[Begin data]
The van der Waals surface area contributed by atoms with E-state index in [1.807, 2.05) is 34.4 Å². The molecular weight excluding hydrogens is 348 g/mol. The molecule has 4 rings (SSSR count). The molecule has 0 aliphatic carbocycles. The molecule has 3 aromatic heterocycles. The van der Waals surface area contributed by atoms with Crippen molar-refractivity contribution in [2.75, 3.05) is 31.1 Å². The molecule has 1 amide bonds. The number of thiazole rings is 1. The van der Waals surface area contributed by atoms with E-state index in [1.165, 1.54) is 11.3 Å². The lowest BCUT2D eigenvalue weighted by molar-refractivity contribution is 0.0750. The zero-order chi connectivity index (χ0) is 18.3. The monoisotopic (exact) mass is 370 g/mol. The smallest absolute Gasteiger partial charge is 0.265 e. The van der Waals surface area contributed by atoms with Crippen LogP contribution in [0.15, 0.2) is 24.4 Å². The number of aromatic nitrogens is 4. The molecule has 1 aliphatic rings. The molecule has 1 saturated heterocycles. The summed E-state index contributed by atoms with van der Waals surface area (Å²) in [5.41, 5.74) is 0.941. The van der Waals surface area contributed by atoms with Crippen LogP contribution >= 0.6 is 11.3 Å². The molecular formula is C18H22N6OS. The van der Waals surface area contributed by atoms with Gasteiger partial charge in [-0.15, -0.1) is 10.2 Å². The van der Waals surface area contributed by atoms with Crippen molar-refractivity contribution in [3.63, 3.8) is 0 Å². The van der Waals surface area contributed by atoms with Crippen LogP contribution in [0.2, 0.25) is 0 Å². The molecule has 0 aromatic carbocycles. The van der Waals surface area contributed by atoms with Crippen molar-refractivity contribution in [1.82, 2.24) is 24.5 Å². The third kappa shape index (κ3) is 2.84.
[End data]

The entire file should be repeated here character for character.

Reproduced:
The van der Waals surface area contributed by atoms with E-state index in [1.807, 2.05) is 34.4 Å². The molecular weight excluding hydrogens is 348 g/mol. The molecule has 4 rings (SSSR count). The molecule has 0 aliphatic carbocycles. The molecule has 3 aromatic heterocycles. The van der Waals surface area contributed by atoms with Crippen molar-refractivity contribution in [2.75, 3.05) is 31.1 Å². The molecule has 1 amide bonds. The number of thiazole rings is 1. The van der Waals surface area contributed by atoms with E-state index in [1.165, 1.54) is 11.3 Å². The lowest BCUT2D eigenvalue weighted by molar-refractivity contribution is 0.0750. The zero-order chi connectivity index (χ0) is 18.3. The monoisotopic (exact) mass is 370 g/mol. The smallest absolute Gasteiger partial charge is 0.265 e. The van der Waals surface area contributed by atoms with Crippen LogP contribution in [0.15, 0.2) is 24.4 Å². The number of aromatic nitrogens is 4. The molecule has 1 aliphatic rings. The molecule has 1 saturated heterocycles. The summed E-state index contributed by atoms with van der Waals surface area (Å²) in [5.41, 5.74) is 0.941. The van der Waals surface area contributed by atoms with Crippen LogP contribution >= 0.6 is 11.3 Å². The molecular formula is C18H22N6OS. The van der Waals surface area contributed by atoms with Gasteiger partial charge in [-0.15, -0.1) is 10.2 Å². The van der Waals surface area contributed by atoms with Crippen molar-refractivity contribution in [3.63, 3.8) is 0 Å². The van der Waals surface area contributed by atoms with Crippen LogP contribution in [0.2, 0.25) is 0 Å². The molecule has 0 aromatic carbocycles. The van der Waals surface area contributed by atoms with Crippen molar-refractivity contribution in [1.82, 2.24) is 24.5 Å². The third kappa shape index (κ3) is 2.84.